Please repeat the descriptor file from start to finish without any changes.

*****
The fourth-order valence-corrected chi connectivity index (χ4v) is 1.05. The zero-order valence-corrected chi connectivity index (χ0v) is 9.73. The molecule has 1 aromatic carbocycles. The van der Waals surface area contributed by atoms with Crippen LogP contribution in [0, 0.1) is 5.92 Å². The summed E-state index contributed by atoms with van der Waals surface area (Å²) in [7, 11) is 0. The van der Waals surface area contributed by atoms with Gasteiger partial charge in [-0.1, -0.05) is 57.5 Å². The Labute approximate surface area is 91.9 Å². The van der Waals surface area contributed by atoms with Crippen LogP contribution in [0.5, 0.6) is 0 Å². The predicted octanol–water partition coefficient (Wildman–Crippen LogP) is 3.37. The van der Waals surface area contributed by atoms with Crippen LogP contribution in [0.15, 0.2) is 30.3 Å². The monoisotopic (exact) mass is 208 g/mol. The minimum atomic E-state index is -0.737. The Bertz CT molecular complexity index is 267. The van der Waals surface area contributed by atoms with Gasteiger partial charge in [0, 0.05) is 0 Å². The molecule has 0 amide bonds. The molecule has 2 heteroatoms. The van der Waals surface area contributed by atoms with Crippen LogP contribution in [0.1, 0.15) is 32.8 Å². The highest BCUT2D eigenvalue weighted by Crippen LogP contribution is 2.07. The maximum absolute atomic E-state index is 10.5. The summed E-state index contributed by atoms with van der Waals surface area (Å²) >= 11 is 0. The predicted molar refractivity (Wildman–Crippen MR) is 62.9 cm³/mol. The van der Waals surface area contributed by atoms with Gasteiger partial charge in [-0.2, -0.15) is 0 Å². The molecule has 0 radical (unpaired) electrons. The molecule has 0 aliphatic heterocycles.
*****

The fourth-order valence-corrected chi connectivity index (χ4v) is 1.05. The zero-order valence-corrected chi connectivity index (χ0v) is 9.73. The molecule has 1 aromatic carbocycles. The van der Waals surface area contributed by atoms with Crippen LogP contribution in [0, 0.1) is 5.92 Å². The summed E-state index contributed by atoms with van der Waals surface area (Å²) in [7, 11) is 0. The van der Waals surface area contributed by atoms with Gasteiger partial charge in [-0.1, -0.05) is 57.5 Å². The Labute approximate surface area is 91.9 Å². The van der Waals surface area contributed by atoms with Crippen LogP contribution in [0.5, 0.6) is 0 Å². The predicted octanol–water partition coefficient (Wildman–Crippen LogP) is 3.37. The van der Waals surface area contributed by atoms with Crippen LogP contribution in [0.15, 0.2) is 30.3 Å². The monoisotopic (exact) mass is 208 g/mol. The minimum atomic E-state index is -0.737. The Bertz CT molecular complexity index is 267. The van der Waals surface area contributed by atoms with Gasteiger partial charge in [0, 0.05) is 0 Å². The molecule has 0 amide bonds. The molecule has 2 heteroatoms. The van der Waals surface area contributed by atoms with Crippen LogP contribution in [0.1, 0.15) is 32.8 Å². The highest BCUT2D eigenvalue weighted by Crippen LogP contribution is 2.07. The maximum absolute atomic E-state index is 10.5. The summed E-state index contributed by atoms with van der Waals surface area (Å²) >= 11 is 0. The predicted molar refractivity (Wildman–Crippen MR) is 62.9 cm³/mol. The van der Waals surface area contributed by atoms with Gasteiger partial charge in [-0.2, -0.15) is 0 Å². The molecule has 0 radical (unpaired) electrons. The molecule has 0 aliphatic heterocycles.